Having a lukewarm approach to your venture will relegate your efforts to simply going through the motions, and you’ll have little or no chance of inspiring anyone else to buy into what you’re doing. Trying to present your work to anyone outside of your enterprise – whether a customer, investor, or prospective partner – will undeniably fall flat unless you can share something that truly embodies the passion of why you do what you do.


Another relationship to the origin of “brand” is the idea of leaving a lasting mark. Brand recognition should be one of the most important goals you pursue, but realize that this can only happen as the result of hard work, patience, and perseverance. Having an intentional approach in developing and promoting your brand will allow you to infuse the story of your enterprise at every level. Those on the receiving end of your services will not only establish a mental connection between you’re branding and what you provide, but they’re more likely to invest themselves in supporting your endeavors because you’ve given them a deeper perspective of what you’re all about.


Once you’ve taken the necessary steps toward building a brand identity, the next logical step is to ensure that this snapshot of your enterprise is well represented in every public-facing aspect of your structure. Having a distinctive brand residing within the various facets of your social media and website is a solid start, but it’s also important to not overlook the incredible marketing potential of placing your branding on physical items. Whether given away as promotional materials or presented as straight product sales, branded items allow there to be a tangible reminder of your identity in the hands of your customers.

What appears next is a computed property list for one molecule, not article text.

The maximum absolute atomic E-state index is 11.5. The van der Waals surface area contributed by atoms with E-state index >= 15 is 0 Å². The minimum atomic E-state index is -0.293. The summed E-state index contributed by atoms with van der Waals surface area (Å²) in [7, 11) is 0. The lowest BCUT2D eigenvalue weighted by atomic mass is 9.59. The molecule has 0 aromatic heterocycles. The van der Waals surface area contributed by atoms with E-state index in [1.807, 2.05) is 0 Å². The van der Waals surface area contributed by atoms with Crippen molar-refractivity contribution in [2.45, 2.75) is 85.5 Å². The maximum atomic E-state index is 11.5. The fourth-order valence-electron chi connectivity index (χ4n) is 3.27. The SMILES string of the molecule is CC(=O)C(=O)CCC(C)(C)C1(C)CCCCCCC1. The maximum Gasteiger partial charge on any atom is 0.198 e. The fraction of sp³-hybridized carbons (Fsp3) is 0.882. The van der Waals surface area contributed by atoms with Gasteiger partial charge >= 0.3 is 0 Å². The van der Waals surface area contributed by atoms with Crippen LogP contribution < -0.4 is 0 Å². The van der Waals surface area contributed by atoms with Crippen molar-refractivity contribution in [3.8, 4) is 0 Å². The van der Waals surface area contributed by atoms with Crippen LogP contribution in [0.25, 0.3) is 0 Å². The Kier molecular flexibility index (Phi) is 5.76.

Always remember that your brand itself is much more than a graphic art representation – above everything else, it has to be an honest and transparent expression of the work you do. Maintaining a spirit of excellence in carrying out the daily operations of your organization, placing a strong emphasis on investing in true customer service, and consistently looking for ways to give added value to your customer are never optional. As you carry out these efforts through your daily operations, the automatic byproduct will be an infusion of these values into your overall organizational identity.


Never content yourself with simply creating an image to serve as a symbol for your company. Determining to offer your products and services in a way that clearly differentiates you from your competition will provide a solid foundation for everything embodied in your brand, and there will never be a better way to represent yourself.

 

Interested in learning how ValorExcel can help you with your branding, contact us at 240-329-9387 or visit www.valorexcel.com/businessservices. Or, do you want to get a deeper perspective on the overall health of your small business or nonprofit? If so, download your free copy of the PDF, “Taking Your Organization’s Temperature.” at www.valorexcel.com/takeyourtemp. Lastly, make sure you check our recent videos on YouTube by clicking HERE. Each episode is designed to help you work smarter, not harder.